Not only that, but the show has a legacy in some very real lives. As Season 2 premiered in Canada in the New Year, the town of Ajax, which housed the real munitions factory fictionalized in the series, came together as a community to both celebrate and remember the real life bomb girls. Celebrations and events were held in the local area, with newspaper articles featuring women who did the jobs that Gladys, Vera, Betty and Kate do in the show. From a personal involvement with and attachment to the town, and having been in Ajax at the time of the Season 2 premiere, there was definitely a sense of pride engendered by the show’s focus, and the homes where the bomb girls lived, loved and worked are still standing today. Moreover, the contribution these women made to the war effort, and the focus that the show threw onto Canada’s participation in WWII were seen as a great source of pride. If we take this as one of the positive effects that television can have on the way we view history, our community and the part that we play in it, then Bomb Girls definitely achieved that.
Last week, Save Bomb Girls launched a campaign to make a statement and a plea to Global TV. Modeled after Victory Bond Drives during the war (which the show depicted this very season), the campaign urges fans to “Buy Victory Bandanas!”. Their aim is to collect funds to pay for a shipment of fan-designed blue bandanas to Global TV offices in the hopes that Global – and other Canadian networks – will recognize the need and quality of original Canadian content. Outside of Canada, there is support from Reelz Channel in the US, and ITV in the UK: both influential and far-reaching in their own right.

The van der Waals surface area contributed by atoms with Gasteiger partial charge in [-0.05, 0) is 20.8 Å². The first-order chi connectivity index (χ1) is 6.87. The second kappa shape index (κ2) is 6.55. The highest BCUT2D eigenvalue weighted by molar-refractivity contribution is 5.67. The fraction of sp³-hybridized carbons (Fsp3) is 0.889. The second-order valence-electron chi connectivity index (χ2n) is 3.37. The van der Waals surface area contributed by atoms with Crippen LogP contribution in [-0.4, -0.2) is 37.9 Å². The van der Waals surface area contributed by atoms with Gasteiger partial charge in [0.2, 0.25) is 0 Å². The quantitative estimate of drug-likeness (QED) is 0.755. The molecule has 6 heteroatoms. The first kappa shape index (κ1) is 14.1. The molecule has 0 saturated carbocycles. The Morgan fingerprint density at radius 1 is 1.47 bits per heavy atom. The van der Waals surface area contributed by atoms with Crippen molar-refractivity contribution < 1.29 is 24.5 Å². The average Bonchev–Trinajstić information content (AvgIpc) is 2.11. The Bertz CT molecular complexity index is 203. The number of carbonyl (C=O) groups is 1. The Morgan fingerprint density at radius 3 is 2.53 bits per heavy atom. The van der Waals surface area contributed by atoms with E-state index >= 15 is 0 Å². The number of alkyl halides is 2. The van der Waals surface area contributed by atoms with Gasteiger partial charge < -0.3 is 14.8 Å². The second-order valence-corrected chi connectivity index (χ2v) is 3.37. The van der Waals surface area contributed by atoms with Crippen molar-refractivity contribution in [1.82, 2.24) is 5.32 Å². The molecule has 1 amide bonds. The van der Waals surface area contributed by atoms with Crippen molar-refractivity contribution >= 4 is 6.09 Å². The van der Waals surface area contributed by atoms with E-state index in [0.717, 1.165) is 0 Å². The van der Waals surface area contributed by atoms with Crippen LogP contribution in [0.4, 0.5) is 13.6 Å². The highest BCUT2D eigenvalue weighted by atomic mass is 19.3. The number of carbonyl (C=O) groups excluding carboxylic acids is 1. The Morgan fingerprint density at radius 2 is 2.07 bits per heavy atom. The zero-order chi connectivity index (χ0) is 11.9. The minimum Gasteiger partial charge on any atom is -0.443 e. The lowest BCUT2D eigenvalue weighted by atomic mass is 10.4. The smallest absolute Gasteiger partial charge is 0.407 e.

The fervency of Bomb Girls’ fanbase is without question, but the fundraiser is also having a positive effect in the real lives of people whose experiences are fictionalized in the show. Any proceeds beyond the goal amount of the fundraiser will be donated to the Ajax Bomb Girls Legacy Campaign, a community initiative to build a monument to the real women of the war movement.